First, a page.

Evidence of acceptance to your school, like a recent tuition payment receipt or acceptance letter
Proof of paying the I-901 Student and Exchange Visitor Information System (SEVIS) fee
October 30, 2013
As holiday travel quickly approaches, it is time for a travel signature on your I-20 or DS-2019! As you know, your I-20 or DS-2019 should be signed every 6 months in order for you to be able to re-enter the US after traveling abroad. At this time of year, ISSS likes to remind students of some very important travel issues and tips.
To re-enter the US after traveling abroad, you must have a valid F-1 or J-1 visa. If your visa has expired since the last time you traveled, you will need to make an appointment at your home consulate to get a renewal visa. We recommend that you bring a couple things with you from the University for your renewal appointment; an official transcript and a verification of enrollment letter. You can get both of these things from One Stop or from the Registrar.
You can find your local US Consulate to make an appointment here: http://www.usembassy.gov/
Electronic I-94 Cards
As explained in a previous post, all I-94 cards are now electronic (unless you drive from Canada or Mexico into the US). As an International Student, you are responsible for your status when you re-enter the US. Each time you leave and come back, you should log into the I-94 system to ensure that Customs and Border Patrol has approved you to enter as a STUDENT and not as a tourist or other visa category. Also, it is wise to keep a copy of your electronic I-94 to prove your status if ever asked by law enforcement or if you need to include it in an application to the US government such as for OPT or reinstatement. Please go to https://i94.cbp.dhs.gov/I94/request.html when you return to the US to download your new I-94 card. If you cannot access it, you may contact Deferred Inspection at Logan Airport Terminal E to fix the problem.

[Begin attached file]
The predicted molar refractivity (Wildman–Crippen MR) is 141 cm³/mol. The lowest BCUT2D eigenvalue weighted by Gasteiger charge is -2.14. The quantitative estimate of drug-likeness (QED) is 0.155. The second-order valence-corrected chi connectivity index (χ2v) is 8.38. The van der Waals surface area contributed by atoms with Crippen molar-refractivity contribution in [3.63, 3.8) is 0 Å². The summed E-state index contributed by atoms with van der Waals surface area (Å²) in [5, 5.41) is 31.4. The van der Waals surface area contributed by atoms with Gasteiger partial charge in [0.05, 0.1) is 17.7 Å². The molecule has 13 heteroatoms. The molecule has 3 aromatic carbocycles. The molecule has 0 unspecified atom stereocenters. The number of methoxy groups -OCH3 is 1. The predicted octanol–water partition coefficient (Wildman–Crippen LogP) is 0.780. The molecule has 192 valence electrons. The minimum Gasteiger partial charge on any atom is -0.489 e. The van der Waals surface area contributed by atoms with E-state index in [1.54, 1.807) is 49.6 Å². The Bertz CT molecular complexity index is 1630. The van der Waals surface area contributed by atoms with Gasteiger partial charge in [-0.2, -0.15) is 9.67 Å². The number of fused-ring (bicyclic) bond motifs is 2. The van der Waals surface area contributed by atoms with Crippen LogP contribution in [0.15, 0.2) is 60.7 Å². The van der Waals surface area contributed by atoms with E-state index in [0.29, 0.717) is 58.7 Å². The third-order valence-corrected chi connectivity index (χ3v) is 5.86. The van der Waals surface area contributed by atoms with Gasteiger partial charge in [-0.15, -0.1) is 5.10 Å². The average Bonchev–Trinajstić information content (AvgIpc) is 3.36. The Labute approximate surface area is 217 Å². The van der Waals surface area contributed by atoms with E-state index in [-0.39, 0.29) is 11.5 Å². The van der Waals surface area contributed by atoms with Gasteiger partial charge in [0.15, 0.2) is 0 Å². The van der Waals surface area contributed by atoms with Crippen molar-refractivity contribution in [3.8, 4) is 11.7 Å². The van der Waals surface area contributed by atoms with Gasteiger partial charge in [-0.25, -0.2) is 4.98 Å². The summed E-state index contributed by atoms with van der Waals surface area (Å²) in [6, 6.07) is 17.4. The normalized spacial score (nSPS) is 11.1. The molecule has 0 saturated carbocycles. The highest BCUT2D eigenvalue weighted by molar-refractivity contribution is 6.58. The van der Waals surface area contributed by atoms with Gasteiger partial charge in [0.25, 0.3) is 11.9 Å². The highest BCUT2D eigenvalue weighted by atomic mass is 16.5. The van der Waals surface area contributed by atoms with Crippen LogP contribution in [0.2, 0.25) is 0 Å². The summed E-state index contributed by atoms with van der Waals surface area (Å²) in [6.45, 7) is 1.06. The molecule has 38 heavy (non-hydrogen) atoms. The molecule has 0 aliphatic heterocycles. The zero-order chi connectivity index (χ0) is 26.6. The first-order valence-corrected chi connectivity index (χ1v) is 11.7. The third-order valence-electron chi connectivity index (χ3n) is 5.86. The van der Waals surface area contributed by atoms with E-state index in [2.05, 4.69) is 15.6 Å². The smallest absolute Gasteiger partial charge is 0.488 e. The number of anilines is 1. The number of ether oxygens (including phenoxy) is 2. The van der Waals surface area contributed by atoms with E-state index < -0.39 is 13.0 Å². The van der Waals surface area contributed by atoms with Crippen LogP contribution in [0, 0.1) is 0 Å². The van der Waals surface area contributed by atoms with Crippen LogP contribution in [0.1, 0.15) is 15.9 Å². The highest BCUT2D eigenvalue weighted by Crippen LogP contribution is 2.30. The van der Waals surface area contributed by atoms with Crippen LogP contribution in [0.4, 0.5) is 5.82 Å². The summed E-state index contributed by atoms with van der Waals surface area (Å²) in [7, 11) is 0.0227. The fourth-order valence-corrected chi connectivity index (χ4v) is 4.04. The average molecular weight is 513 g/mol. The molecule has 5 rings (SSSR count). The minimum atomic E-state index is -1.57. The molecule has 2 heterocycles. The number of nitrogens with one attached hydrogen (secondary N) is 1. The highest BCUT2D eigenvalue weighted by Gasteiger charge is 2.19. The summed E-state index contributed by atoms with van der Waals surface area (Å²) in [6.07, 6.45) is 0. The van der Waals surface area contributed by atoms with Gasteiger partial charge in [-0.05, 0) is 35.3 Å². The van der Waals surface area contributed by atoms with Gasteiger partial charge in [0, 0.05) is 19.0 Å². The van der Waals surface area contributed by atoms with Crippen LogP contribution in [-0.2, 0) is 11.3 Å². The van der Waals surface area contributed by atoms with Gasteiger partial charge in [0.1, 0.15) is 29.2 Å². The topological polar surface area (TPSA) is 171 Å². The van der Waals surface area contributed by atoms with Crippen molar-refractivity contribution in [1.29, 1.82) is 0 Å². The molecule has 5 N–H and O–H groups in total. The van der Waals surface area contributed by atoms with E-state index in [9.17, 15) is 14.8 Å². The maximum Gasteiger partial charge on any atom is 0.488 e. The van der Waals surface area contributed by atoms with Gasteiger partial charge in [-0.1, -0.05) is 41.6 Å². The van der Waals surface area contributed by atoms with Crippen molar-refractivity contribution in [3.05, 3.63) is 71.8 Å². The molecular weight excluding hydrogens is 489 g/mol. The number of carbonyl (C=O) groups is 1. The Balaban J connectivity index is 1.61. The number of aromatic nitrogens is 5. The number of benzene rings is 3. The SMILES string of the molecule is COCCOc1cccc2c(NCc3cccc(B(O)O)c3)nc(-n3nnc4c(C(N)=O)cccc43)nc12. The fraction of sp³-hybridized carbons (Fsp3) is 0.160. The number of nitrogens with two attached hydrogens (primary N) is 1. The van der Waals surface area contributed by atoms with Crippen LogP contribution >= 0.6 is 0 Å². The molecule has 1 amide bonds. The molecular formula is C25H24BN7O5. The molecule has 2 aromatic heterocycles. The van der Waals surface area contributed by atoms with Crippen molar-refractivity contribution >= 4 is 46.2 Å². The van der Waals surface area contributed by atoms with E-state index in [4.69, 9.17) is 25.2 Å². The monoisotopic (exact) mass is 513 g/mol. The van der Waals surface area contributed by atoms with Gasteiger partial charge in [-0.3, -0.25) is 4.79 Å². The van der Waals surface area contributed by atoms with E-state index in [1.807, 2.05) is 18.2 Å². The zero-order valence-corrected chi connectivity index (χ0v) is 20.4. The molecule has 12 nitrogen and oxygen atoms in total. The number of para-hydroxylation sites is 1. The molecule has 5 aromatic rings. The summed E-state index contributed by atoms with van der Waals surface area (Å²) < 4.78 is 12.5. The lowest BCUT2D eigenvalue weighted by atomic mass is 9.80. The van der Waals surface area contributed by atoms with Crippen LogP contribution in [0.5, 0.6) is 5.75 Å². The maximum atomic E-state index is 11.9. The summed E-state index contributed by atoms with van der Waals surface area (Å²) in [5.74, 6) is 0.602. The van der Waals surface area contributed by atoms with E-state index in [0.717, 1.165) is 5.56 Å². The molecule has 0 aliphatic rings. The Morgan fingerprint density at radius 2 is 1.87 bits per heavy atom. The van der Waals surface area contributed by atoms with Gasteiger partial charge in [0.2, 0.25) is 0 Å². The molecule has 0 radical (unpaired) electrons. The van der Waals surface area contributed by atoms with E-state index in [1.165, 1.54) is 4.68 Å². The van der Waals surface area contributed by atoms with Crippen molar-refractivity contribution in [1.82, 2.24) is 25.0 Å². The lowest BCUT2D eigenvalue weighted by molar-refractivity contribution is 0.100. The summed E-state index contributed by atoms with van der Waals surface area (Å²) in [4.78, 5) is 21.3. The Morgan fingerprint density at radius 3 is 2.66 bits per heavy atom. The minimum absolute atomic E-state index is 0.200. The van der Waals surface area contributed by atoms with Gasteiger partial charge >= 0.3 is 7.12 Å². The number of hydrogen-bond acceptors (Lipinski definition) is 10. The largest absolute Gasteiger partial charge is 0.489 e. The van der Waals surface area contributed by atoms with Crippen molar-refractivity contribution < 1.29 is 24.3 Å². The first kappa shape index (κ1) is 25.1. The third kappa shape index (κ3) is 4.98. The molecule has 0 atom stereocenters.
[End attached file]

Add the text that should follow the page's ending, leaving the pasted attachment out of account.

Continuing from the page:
Travel Signature Request
You can download the Travel Signature Request form or you can pick it up at the ISSS front desk. Please hand it in with your I-20 to be signed and allow 5 BUSINESS DAYS for the signature to be processed. ISSS will NOT do same day or next day signatures so plan ahead!
September 9, 2013
Are you finishing your program at UMass Boston this semester? If so, then you might not be a full time student (12 credits for undergrad, 9 for grad). As you know, it is important to be a full time student while you are an F-1 International Student, BUT for your final semester, it is permissible to be less than full time.